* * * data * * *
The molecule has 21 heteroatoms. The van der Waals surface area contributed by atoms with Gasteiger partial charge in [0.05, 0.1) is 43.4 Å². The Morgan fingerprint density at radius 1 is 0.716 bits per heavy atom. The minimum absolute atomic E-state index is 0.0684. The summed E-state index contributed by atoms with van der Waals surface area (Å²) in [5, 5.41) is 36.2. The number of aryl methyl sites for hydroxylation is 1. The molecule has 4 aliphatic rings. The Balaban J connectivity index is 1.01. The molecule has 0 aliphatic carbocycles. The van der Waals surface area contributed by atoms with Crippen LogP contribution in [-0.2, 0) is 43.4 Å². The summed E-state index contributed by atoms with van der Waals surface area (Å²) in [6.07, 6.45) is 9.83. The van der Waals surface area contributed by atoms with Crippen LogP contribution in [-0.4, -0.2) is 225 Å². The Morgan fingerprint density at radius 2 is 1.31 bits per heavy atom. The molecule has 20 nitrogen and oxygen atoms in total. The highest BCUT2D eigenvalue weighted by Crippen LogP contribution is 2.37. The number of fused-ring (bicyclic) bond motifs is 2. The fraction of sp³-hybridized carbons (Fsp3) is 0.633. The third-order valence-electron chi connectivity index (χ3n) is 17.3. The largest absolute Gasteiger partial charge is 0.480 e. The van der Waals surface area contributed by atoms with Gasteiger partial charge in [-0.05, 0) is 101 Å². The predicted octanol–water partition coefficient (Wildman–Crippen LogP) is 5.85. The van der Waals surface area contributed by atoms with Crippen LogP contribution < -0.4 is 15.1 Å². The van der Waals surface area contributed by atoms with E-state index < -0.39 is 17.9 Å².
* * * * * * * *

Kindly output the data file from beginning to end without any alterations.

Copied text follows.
The molecule has 21 heteroatoms. The van der Waals surface area contributed by atoms with Gasteiger partial charge in [0.05, 0.1) is 43.4 Å². The Morgan fingerprint density at radius 1 is 0.716 bits per heavy atom. The minimum absolute atomic E-state index is 0.0684. The summed E-state index contributed by atoms with van der Waals surface area (Å²) in [5, 5.41) is 36.2. The number of aryl methyl sites for hydroxylation is 1. The molecule has 4 aliphatic rings. The Balaban J connectivity index is 1.01. The molecule has 0 aliphatic carbocycles. The van der Waals surface area contributed by atoms with Crippen LogP contribution in [-0.2, 0) is 43.4 Å². The summed E-state index contributed by atoms with van der Waals surface area (Å²) in [6.07, 6.45) is 9.83. The van der Waals surface area contributed by atoms with Crippen LogP contribution in [-0.4, -0.2) is 225 Å². The Morgan fingerprint density at radius 2 is 1.31 bits per heavy atom. The molecule has 20 nitrogen and oxygen atoms in total. The highest BCUT2D eigenvalue weighted by Crippen LogP contribution is 2.37. The number of fused-ring (bicyclic) bond motifs is 2. The fraction of sp³-hybridized carbons (Fsp3) is 0.633. The third-order valence-electron chi connectivity index (χ3n) is 17.3. The largest absolute Gasteiger partial charge is 0.480 e. The van der Waals surface area contributed by atoms with Gasteiger partial charge in [-0.05, 0) is 101 Å². The predicted octanol–water partition coefficient (Wildman–Crippen LogP) is 5.85. The van der Waals surface area contributed by atoms with Crippen LogP contribution < -0.4 is 15.1 Å². The van der Waals surface area contributed by atoms with E-state index < -0.39 is 17.9 Å².